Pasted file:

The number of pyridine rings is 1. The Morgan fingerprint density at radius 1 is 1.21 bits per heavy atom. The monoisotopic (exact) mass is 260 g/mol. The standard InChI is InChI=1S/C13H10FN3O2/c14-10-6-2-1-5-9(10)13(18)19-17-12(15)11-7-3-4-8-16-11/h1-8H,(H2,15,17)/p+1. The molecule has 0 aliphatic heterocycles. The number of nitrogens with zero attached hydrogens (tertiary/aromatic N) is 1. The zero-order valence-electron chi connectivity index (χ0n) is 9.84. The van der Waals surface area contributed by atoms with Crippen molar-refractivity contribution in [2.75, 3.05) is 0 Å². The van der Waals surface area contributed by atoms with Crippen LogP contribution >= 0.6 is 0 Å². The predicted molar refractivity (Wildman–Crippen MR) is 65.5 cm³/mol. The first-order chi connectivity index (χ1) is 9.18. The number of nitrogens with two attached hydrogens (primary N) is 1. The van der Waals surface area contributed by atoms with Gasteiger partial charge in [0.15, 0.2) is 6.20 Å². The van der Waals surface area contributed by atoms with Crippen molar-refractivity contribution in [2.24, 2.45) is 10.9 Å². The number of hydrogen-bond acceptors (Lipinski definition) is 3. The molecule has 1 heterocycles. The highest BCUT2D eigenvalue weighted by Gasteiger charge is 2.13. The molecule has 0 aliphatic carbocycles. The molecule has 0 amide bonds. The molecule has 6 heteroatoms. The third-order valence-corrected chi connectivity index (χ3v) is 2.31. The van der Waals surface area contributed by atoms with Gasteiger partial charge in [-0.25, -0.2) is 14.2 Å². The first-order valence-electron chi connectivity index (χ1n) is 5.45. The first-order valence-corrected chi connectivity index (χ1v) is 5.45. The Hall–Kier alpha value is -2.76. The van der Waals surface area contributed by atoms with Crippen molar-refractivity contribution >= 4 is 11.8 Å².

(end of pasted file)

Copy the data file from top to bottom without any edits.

The number of pyridine rings is 1. The Morgan fingerprint density at radius 1 is 1.21 bits per heavy atom. The monoisotopic (exact) mass is 260 g/mol. The standard InChI is InChI=1S/C13H10FN3O2/c14-10-6-2-1-5-9(10)13(18)19-17-12(15)11-7-3-4-8-16-11/h1-8H,(H2,15,17)/p+1. The molecule has 0 aliphatic heterocycles. The number of nitrogens with zero attached hydrogens (tertiary/aromatic N) is 1. The zero-order valence-electron chi connectivity index (χ0n) is 9.84. The van der Waals surface area contributed by atoms with Crippen molar-refractivity contribution in [2.75, 3.05) is 0 Å². The van der Waals surface area contributed by atoms with Crippen LogP contribution >= 0.6 is 0 Å². The predicted molar refractivity (Wildman–Crippen MR) is 65.5 cm³/mol. The first-order chi connectivity index (χ1) is 9.18. The number of nitrogens with two attached hydrogens (primary N) is 1. The van der Waals surface area contributed by atoms with Gasteiger partial charge in [0.15, 0.2) is 6.20 Å². The van der Waals surface area contributed by atoms with Crippen molar-refractivity contribution in [2.24, 2.45) is 10.9 Å². The number of hydrogen-bond acceptors (Lipinski definition) is 3. The molecule has 1 heterocycles. The highest BCUT2D eigenvalue weighted by Gasteiger charge is 2.13. The molecule has 0 aliphatic carbocycles. The molecule has 0 amide bonds. The molecule has 6 heteroatoms. The third-order valence-corrected chi connectivity index (χ3v) is 2.31. The van der Waals surface area contributed by atoms with Gasteiger partial charge in [-0.25, -0.2) is 14.2 Å². The first-order valence-electron chi connectivity index (χ1n) is 5.45. The first-order valence-corrected chi connectivity index (χ1v) is 5.45. The Hall–Kier alpha value is -2.76. The van der Waals surface area contributed by atoms with Crippen molar-refractivity contribution >= 4 is 11.8 Å².